In July 1848, the “Paddington Wharfs Ragged Schools,” for infants, girls,
and boys, were opened in Kent’s place; but in December of the same year,
larger premises in Church-place were taken.  These have been found too
small, and the Committee have incurred a considerable expense in making
them more convenient.  The average attendance is set down in the third
annual report at one hundred and ten infants, thirty girls, and forty
boys.  In the adult schools there were twenty pupils; and the scholars in
the evening and Sunday schools vary from forty-five to ninety.  The
current expenses tor 1851, amounted to £206 7_s._ 5_d._

There are two small establishments at Bayswater for female orphans.  The
one called the “Orphan Asylum,” was instituted in 1833, by Mrs. Sutcliffe
and other ladies connected with the private charity school, which was
supported for many years by that lady’s generosity.  The other, called
the “Bayswater Episcopal Female Orphan School,” was established in 1839.
The former of these establishments contained fourteen female orphans in
1851, the current expenses for the year, being £251 4_s._ 2¾_d._  In the
latter, in the same year, there were sixteen orphans, and the expenditure
amounted to £335 17_s._ 6_d._  Both institutions are supported by
voluntary contributions.

Queen Charlotte’s Lying-in-Hospital, now situated in the New-road, was
originally established in Paddington; Lysons tells us the Naval Asylum
was removed to Greenwich from this place; and the “School of Industry for
Female Orphans,” which was “instituted in Church street, Paddington
Green, in 1786, for the maintenance and education of twenty-four
children” is about to be removed to their new premises in St. John’s

“The Paddington Visiting Society,” was established in the year 1838; its
objects being “to promote the religious and moral improvement of the
poor, in co-operation with the parochial clergy, to relieve distress and
sickness, to encourage industry, frugality, and provident habits, and
generally, to cultivate a friendly intercourse between the poor and the
wealthier and more educated classes of society.”  It was proposed to
effect these objects by means of district visiting, in connection with
provident institutions, and visiting societies or church associations.
The Provident Dispensary in Star-street; Provident Funds, and lending
libraries connected with the schools; and the Paddington Savings’ Bank,
have arisen out of this parent Institution.  And, although some of the
district visitors may have been over ardent in pressing on the poor, the
necessity of observing certain forms, as one of the conditions of their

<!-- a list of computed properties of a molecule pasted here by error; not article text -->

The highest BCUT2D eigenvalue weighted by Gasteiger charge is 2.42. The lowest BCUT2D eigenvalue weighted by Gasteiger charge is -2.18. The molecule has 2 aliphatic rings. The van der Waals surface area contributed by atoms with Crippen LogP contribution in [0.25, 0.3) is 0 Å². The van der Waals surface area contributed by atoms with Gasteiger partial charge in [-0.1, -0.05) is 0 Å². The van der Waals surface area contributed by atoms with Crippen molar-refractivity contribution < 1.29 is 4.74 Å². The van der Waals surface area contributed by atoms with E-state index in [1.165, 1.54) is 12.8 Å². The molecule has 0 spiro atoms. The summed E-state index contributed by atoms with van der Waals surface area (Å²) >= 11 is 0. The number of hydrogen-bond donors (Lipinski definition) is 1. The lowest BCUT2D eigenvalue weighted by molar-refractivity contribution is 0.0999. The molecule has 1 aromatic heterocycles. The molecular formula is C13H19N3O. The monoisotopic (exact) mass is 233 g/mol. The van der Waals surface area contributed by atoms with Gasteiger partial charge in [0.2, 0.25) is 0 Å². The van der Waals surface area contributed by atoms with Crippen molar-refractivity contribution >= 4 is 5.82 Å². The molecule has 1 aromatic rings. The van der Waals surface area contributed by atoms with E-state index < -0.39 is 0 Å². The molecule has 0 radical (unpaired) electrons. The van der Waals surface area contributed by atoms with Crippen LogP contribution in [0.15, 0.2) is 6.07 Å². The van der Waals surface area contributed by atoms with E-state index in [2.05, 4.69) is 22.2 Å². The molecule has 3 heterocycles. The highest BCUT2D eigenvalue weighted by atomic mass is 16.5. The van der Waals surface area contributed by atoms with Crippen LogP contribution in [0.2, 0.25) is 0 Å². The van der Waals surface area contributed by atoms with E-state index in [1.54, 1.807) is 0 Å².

assistance, yet undoubtedly these associations have done much good.  I
must refer to the annual reports of these charitable Institutions for the
detailed account of their operations; but I may mention here, that the
church association in connection with St. John’s District, collected
during the year 1851, £1,105 10_s._ 2_d._ besides £128 1_s._ 0_d._,
contributed to a fund, called the “additional curate’s fund,” “designed
for the increased visitation of the sick and poor at their own houses,
and the maintenance of a daily service in the church.”

The block of small alms-houses at present existing in the Harrow-road,
said to have been built in 1714, on a portion of what had been Paddington
Green, is the oldest charitable building in Paddington; but the
endowment, if there ever was one, has merged into other estates; for no
endowment now exists.  Sixteen poor old women belonging to the parish,
are still supported there out of the poor rates; but the inmates think
themselves not so far degraded as they would be, if obliged to become
tenants of the great parish poor-house; although in the latter they might
have a less confined crib, and perhaps, a more generous diet; but _there_
they would not be free.  Now they can ramble about at pleasure; and when
at home, for each little room is a home, they can dwell upon the
remembrance of those pretty little flower gardens, which formerly existed
in front of these almshouses, and which may have attracted them in their
younger days, when perhaps, they little thought of becoming the
recipients of alms.  With the alteration of the Harrow-road, which added
“thirty feet in depth” to the church-yard, and I presume the same
quantity to that strip of the Green, which was so kindly offered to the
parish for four thousand pounds, and a portion of which was purchased for